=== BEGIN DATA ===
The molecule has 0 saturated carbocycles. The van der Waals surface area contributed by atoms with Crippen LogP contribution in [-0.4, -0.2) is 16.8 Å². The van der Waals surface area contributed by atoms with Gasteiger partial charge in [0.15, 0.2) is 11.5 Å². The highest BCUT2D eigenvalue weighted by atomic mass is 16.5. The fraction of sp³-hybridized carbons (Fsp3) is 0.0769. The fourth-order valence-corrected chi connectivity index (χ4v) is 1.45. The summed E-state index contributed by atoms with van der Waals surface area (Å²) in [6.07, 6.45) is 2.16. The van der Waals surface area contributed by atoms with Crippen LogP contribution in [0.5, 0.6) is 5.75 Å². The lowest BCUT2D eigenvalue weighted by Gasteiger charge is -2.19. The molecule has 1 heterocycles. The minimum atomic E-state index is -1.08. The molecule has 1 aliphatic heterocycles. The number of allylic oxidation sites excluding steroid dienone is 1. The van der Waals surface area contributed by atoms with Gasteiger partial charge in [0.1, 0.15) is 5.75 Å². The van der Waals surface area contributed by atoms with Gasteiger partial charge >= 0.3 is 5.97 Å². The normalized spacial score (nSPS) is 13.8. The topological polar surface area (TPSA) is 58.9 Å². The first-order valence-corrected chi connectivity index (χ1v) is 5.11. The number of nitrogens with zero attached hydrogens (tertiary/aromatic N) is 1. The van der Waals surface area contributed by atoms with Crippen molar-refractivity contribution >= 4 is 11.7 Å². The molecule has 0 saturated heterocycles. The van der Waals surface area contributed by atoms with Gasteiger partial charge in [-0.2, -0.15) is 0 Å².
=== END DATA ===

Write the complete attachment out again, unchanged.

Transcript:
The molecule has 0 saturated carbocycles. The van der Waals surface area contributed by atoms with Crippen LogP contribution in [-0.4, -0.2) is 16.8 Å². The van der Waals surface area contributed by atoms with Gasteiger partial charge in [0.15, 0.2) is 11.5 Å². The highest BCUT2D eigenvalue weighted by atomic mass is 16.5. The fraction of sp³-hybridized carbons (Fsp3) is 0.0769. The fourth-order valence-corrected chi connectivity index (χ4v) is 1.45. The summed E-state index contributed by atoms with van der Waals surface area (Å²) in [6.07, 6.45) is 2.16. The van der Waals surface area contributed by atoms with Crippen LogP contribution in [0.5, 0.6) is 5.75 Å². The lowest BCUT2D eigenvalue weighted by Gasteiger charge is -2.19. The molecule has 1 heterocycles. The minimum atomic E-state index is -1.08. The molecule has 1 aliphatic heterocycles. The number of allylic oxidation sites excluding steroid dienone is 1. The van der Waals surface area contributed by atoms with Gasteiger partial charge in [0.1, 0.15) is 5.75 Å². The van der Waals surface area contributed by atoms with Gasteiger partial charge >= 0.3 is 5.97 Å². The normalized spacial score (nSPS) is 13.8. The topological polar surface area (TPSA) is 58.9 Å². The first-order valence-corrected chi connectivity index (χ1v) is 5.11. The number of nitrogens with zero attached hydrogens (tertiary/aromatic N) is 1. The van der Waals surface area contributed by atoms with Crippen molar-refractivity contribution >= 4 is 11.7 Å². The molecule has 0 saturated heterocycles. The van der Waals surface area contributed by atoms with Gasteiger partial charge in [-0.2, -0.15) is 0 Å².